It's a struggle to maintain the health of the soil, of farmers, of customers and the environment by avoiding chemicals in cotton, and of course in food crops. The harmful effects of chemicals were only understood after their use became widespread, and the warnings of early whistle-blowers like Rachel Carson [author of Silent Spring] were by and large brushed aside. Now we seem to be ready to accept and propagate Genetic Modification which could be even more dangerous than chemical use. Yesterday we heard the depressing news from our friend Dr G V Ramanjaneyulu of Centre for Sustainable Agriculture that much of the organic cotton in the country has been contaminated by BT cotton, and that as a result some cotton growing regions of the country and some certifying agencies have been blacklisted by international certifying agencies.
This just goes to show that once the genie of GM is let out of the bottle it is impossible to contain, and who knows what the long-term effects will be?
In the malkha process, we are gradually working our way towards using cotton that is neither GM nor a product of chemical intensive agriculture. Rather than have an outside agency certifying the cotton we use we would prefer to create if possible chains of transparency between cotton growers, textile producers and cloth users through regular communication.
Tuesday, February 16, 2010
Kala Ghoda is a lovely event to be part of. There's song, dance & drama as part of the street festival, something that Western countries seem to encourage more than ours. There are two sections to the bazaar, one in which participants pay a commercial rent, and the other which is managed by Concern India on a non-profit basis for NGOs and craft groups. Due to the number of NGOs wanting to take part and the limited number of stalls available, Concern gives the stalls only for half the festival period to each. So we got to introduce malkha to the Mumbai public at a very reasonable cost, through for only 5 days. The downside of Mumbai shows is the octroi charged on even handloom fabrics, though they're supposed to be tax free all over the country.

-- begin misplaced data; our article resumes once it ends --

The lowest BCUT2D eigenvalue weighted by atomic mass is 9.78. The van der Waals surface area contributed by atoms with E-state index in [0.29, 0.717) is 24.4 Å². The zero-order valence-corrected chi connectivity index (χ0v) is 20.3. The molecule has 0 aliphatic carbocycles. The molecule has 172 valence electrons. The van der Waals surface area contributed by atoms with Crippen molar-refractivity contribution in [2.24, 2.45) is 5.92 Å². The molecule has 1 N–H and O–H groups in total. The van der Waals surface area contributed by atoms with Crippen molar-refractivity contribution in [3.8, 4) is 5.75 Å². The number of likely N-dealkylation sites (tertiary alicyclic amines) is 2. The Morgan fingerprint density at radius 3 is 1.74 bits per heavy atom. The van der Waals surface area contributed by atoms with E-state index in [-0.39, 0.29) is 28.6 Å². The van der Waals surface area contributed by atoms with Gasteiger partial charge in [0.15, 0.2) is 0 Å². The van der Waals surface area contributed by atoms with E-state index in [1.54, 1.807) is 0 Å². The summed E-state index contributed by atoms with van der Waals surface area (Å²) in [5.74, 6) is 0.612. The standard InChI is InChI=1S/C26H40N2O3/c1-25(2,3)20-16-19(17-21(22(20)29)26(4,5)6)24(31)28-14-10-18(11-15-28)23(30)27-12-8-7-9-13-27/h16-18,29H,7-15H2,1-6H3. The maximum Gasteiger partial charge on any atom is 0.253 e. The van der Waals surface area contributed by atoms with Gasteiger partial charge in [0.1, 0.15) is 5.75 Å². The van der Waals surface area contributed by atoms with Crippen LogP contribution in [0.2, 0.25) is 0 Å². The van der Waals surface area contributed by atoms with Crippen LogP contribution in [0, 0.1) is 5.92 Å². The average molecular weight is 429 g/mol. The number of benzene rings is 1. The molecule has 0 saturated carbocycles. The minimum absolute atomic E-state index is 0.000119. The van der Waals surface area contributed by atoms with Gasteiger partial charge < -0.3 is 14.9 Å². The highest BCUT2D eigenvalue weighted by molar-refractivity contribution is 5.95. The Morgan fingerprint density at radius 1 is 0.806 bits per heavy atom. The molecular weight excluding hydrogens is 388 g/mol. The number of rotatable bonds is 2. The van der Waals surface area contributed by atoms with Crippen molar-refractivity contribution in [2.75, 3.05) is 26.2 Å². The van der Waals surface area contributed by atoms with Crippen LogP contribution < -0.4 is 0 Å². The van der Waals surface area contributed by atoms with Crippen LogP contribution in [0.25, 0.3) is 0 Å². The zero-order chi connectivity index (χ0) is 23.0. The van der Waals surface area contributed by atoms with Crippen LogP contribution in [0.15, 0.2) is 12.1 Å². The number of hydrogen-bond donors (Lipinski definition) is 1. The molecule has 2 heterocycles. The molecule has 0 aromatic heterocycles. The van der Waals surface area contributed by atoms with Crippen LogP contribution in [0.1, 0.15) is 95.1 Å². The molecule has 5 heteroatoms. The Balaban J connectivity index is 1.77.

As usual the deep indigo sold out in a couple of days. Sutanu's prints did well, and its interesting how each region in India has its very different tastes with regard to colour. Chetana boutique and Sonya Khan of Yellow Leaf, buying for Khazana, were among our wholesale buyers.
My amateur efforts to do a small video on my camera invariably end up with several seconds of shoes & street surface, so I'll spare you those, here instead is a picture of our stall. Hope our technical friend Pramod will send me one of Nandita Das at our stall, looking gorgeous as ever.
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